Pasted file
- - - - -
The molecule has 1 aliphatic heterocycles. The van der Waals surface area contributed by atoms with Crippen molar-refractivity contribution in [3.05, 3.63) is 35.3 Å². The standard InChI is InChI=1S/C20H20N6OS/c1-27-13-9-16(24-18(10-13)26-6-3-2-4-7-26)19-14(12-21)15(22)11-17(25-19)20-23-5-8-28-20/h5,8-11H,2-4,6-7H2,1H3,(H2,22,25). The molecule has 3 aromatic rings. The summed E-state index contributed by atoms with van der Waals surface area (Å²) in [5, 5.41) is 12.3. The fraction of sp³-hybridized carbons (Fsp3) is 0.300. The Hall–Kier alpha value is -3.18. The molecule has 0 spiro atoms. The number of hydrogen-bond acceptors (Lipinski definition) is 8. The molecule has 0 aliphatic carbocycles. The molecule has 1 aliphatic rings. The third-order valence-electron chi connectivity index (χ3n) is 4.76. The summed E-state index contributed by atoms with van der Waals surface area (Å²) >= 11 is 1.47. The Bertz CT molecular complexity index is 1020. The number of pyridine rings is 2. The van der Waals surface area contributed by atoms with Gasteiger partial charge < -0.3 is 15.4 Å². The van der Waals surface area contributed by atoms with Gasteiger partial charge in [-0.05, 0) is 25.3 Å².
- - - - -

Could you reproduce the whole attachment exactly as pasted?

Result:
The molecule has 1 aliphatic heterocycles. The van der Waals surface area contributed by atoms with Crippen molar-refractivity contribution in [3.05, 3.63) is 35.3 Å². The standard InChI is InChI=1S/C20H20N6OS/c1-27-13-9-16(24-18(10-13)26-6-3-2-4-7-26)19-14(12-21)15(22)11-17(25-19)20-23-5-8-28-20/h5,8-11H,2-4,6-7H2,1H3,(H2,22,25). The molecule has 3 aromatic rings. The summed E-state index contributed by atoms with van der Waals surface area (Å²) in [5, 5.41) is 12.3. The fraction of sp³-hybridized carbons (Fsp3) is 0.300. The Hall–Kier alpha value is -3.18. The molecule has 0 spiro atoms. The number of hydrogen-bond acceptors (Lipinski definition) is 8. The molecule has 0 aliphatic carbocycles. The molecule has 1 aliphatic rings. The third-order valence-electron chi connectivity index (χ3n) is 4.76. The summed E-state index contributed by atoms with van der Waals surface area (Å²) >= 11 is 1.47. The Bertz CT molecular complexity index is 1020. The number of pyridine rings is 2. The van der Waals surface area contributed by atoms with Gasteiger partial charge < -0.3 is 15.4 Å². The van der Waals surface area contributed by atoms with Gasteiger partial charge in [-0.05, 0) is 25.3 Å².